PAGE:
SPOKANE, Wash. — Spokane City Council members passed a resolution on Monday night that cracks down on armed militia groups following concerns that arose during protests for racial justice over the summer.
The resolution passed with a 6-1 vote. Council Member Michael Cathcart was the only nay.
The resolution condemns the groups, "reiterating that their presence and organization is unlawful" in Washington state and "clarifying that such groups have no sanction or commission of the City of Spokane," according to the city council meeting agenda for Monday, Nov. 2. The meeting is expected to begin at 6 p.m.
Before the vote, the Spokane Police Department said it was still trying to determine if the groups violate state law, while emphasizing that officers will continue to support citizens' right to open carry.
Councilmembers Kate Burke and Karen Stratton sponsored the resolution before the city council.
In June, a group of 16 elected officials in Spokane County released a joint statement condemning what they called "armed vigilantes" seen at several downtown protests follow the police killing of George Floyd in Minneapolis. The statement did not include signatures from representatives of the Spokane Police Department or Spokane County Sheriff's Office.
Owners of downtown businesses, including Auntie's Bookstore and the Globe Bar and Kitchen, also distanced themselves from the armed groups and asked them to stop gathering outside their locations.
John Waite, the owner of Auntie's Bookstore, previously wrote that he planned to ask the city to consider a ban on or the discouragement of open carrying downtown and public condemnation of armed militia groups.
"It drives away customers," Waite said. "People don't want to come down if they don't feel safe. We want a safe environment and we feel like we have that. We do pretty well down here. And having people, whether they have the right or not to carry guns around, is not something that helps our cause."
Armed militia groups 'appear to be in direct violation of state law'
In the proposed resolution, city council members say the presence of armed militia groups at protests "appear to be in direct violation of state law."
The resolution cites a Washington law that says "no organized body" other than recognized militia organizations of the state, armed forces of the United States, military science students or veterans organizations "shall associate themselves together as a military company or parade in public with firearms."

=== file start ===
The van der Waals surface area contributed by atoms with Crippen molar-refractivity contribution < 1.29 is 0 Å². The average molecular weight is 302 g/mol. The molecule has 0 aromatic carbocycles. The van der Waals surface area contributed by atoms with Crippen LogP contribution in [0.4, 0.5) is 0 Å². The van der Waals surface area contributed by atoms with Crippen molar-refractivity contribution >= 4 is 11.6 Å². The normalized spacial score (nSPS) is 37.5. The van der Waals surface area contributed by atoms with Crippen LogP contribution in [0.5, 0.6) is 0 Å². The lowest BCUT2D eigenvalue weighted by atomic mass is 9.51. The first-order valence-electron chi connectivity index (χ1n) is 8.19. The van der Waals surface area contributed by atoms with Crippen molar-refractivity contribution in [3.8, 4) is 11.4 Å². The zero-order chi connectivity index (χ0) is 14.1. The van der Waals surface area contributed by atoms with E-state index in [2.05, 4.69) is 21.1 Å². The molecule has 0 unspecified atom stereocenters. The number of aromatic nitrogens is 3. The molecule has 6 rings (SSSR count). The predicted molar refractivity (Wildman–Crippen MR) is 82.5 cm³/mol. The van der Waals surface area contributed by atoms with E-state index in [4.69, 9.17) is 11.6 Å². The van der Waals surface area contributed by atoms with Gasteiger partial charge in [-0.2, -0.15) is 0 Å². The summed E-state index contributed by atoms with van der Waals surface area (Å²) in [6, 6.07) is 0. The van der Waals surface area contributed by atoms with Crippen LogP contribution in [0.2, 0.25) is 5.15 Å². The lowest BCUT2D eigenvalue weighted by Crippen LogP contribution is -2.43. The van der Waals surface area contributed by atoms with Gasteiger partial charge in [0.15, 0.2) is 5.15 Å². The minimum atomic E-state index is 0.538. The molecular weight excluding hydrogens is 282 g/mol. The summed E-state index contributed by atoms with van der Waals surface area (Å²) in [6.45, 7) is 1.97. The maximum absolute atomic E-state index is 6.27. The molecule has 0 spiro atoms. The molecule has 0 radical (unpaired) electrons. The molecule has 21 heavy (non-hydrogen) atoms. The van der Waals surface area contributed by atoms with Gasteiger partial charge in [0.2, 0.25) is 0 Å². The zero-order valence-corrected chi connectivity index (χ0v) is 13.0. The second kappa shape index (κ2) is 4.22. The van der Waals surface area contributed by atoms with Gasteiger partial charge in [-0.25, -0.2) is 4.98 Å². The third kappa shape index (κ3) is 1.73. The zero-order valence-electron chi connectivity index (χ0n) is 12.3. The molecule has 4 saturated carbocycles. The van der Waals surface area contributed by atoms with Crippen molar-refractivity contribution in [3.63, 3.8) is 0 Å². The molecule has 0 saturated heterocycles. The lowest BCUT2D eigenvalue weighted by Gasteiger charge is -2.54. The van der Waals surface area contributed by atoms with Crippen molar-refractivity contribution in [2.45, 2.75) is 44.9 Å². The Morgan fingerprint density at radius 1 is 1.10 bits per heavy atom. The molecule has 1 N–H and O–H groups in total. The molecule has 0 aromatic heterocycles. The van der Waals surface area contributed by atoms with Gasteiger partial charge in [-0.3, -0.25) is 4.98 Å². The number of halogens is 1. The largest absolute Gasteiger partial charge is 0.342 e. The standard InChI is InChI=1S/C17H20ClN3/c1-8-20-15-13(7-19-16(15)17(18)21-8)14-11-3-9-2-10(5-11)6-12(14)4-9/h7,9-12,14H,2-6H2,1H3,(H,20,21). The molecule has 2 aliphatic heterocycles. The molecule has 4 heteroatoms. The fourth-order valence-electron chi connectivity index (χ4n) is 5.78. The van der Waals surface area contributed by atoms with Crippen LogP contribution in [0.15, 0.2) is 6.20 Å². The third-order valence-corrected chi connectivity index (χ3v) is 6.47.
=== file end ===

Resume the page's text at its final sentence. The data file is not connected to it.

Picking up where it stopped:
The law does not prevent authorized parades by the organized militia of another state or armed forces of foreign countries. Anyone who violates the law could be charged with a misdemeanor.
In order to support a prosecution under the law, the investigation would need to demonstrate that a person is part of an "unrecognized militia" and was acting with one or more additional persons as a military company, or organizing or parading in public, and with firearms, according to Spokane County Prosecuting Attorney Larry Haskell.
The Spokane Police Department would need to establish probable cause on all of the necessary elements and forward it for prosecution, Haskell added.
The city council resolution also references Article 1, Section 24 of Washington state's Constitution, which is related to right to bear arms. It says the right for individuals to defend themselves should not be construed as "authorizing individuals or corporations to organize, maintain or employ an armed body of men." A state law related to "civil disorder training" is also included in the city council resolution.
Spokane police awaiting clarification on laws
Law enforcement in Spokane County is tasked with discouraging the appearance of private armed militia groups should they appear again and enforcing state law under the resolution. Council members are also requesting that the city attorney and prosecutor prepare for language to amend the city code in order to enforce the state laws in Spokane Municipal Court.